We next examined the role of TRAIL during the primary tumor development induced by a chemical carcinogen MCA. We and others have previously shown that MCA induction of fibrosarcomas is dose dependent and is primarily controlled by NK cells (18), NKT cells (27), and the effector molecules, pfp and IFN-γ (28). B6 WT and TRAIL−/− mice were s.c. inoculated with MCA ranging from 5 to 400 μg. Inoculation of 400 μg of MCA induced fibrosarcomas in almost all WT or TRAIL−/− mice, but there was an earlier onset of fibrosarcomas in the TRAIL−/− mice (Fig. 5). As the dose of MCA was reduced, a difference in the susceptibility of WT and TRAIL−/− mice to tumor onset and development was demonstrated (Fig. 5). Notably, 100 μg of MCA induced fibrosarcomas in 7 of 10 TRAIL−/− mice, but only in 6 of 30 WT mice, and their onset was earlier in TRAIL−/− mice (Fig. 5). These data clearly indicated that TRAIL also plays an important role in natural host protection from tumor initiation by MCA.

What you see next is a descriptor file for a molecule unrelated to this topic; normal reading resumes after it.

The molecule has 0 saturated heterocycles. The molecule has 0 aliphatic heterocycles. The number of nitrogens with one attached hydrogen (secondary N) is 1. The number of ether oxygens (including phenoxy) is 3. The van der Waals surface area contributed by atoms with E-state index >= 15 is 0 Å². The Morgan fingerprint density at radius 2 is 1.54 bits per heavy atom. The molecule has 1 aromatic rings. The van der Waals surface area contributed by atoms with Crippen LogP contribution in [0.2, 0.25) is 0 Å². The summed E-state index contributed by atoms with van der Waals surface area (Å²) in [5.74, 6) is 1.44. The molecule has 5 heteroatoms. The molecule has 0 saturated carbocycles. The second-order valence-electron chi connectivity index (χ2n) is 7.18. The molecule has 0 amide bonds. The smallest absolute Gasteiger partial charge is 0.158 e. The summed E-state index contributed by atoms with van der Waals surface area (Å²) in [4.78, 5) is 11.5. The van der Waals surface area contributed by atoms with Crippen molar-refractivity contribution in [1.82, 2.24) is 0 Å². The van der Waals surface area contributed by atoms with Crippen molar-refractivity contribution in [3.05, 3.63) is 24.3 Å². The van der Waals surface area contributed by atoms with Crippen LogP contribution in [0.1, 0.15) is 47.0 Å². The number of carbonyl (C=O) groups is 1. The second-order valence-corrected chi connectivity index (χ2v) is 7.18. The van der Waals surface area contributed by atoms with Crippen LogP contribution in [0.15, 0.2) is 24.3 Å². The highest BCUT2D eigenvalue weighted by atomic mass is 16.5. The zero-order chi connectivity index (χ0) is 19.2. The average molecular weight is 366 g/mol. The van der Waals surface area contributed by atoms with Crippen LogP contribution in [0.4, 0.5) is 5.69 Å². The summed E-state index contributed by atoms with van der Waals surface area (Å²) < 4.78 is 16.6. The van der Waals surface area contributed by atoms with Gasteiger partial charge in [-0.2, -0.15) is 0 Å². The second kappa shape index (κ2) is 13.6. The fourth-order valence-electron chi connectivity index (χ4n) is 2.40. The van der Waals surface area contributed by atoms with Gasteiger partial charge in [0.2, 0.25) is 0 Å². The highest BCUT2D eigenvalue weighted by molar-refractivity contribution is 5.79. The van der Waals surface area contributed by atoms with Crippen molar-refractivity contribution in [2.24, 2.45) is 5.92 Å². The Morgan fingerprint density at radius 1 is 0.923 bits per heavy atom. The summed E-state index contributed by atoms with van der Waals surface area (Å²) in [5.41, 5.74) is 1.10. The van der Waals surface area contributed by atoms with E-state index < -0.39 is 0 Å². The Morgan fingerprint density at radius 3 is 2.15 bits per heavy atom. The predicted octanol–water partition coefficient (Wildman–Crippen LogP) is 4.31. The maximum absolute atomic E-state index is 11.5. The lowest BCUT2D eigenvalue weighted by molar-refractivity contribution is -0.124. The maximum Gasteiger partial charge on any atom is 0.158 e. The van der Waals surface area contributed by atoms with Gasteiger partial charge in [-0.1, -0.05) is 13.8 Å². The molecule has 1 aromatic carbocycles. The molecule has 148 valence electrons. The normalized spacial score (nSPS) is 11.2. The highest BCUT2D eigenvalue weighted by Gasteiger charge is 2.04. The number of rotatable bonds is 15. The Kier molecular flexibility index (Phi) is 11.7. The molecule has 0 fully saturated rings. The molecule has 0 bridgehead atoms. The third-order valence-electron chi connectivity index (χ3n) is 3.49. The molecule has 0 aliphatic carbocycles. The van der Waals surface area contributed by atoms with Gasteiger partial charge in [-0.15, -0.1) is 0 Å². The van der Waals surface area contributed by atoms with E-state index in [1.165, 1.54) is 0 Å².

In the present study, we demonstrated a substantial contribution of TRAIL to NK cell-mediated protection from tumor metastasis and development by using the recently generated TRAIL-deficient mice. In particular, we illustrated the natural role of TRAIL in suppressing primary 4T1 tumor growth in the mammary gland. In addition, spontaneous metastasis of 4T1 from the mammary gland to the liver or lung was inhibited by the CD1d ligand, α-GalCer; however, TRAIL only affected the antimetastatic activity of α-GalCer in the liver. More importantly, TRAIL-deficient mice also showed an increased frequency of fibrosarcomas following s.c. inoculation of MCA, indicating the tumor suppressor function of TRAIL against primary tumor development in vivo. Although we previously illustrated a substantial contribution of TRAIL to NK cell-mediated protection from Renca tumor metastasis in the liver using a neutralizing anti-mouse TRAIL mAb (13, 14), the use of TRAIL−/− mice definitively supported our previous findings. Interestingly, there was little phenotypic difference observed between TRAIL−/− mice and anti-TRAIL mAb-treated WT mice in all experiments where these groups were compared. These data indicate that both the TRAIL−/− mice and the neutralizing anti-TRAIL mAb will be useful tools with which to further dissect the physiological and pathological roles of TRAIL. The use of the neutralizing mAb will be particularly useful in peculiar mouse strains (e.g., NOD/Ltz and MRL/gld) of special interest in autoimmunity where back-crossing multiple generations may take several years. In contrast, the TRAIL−/− mice will be particularly useful for the long-term monitoring of spontaneous tumor development.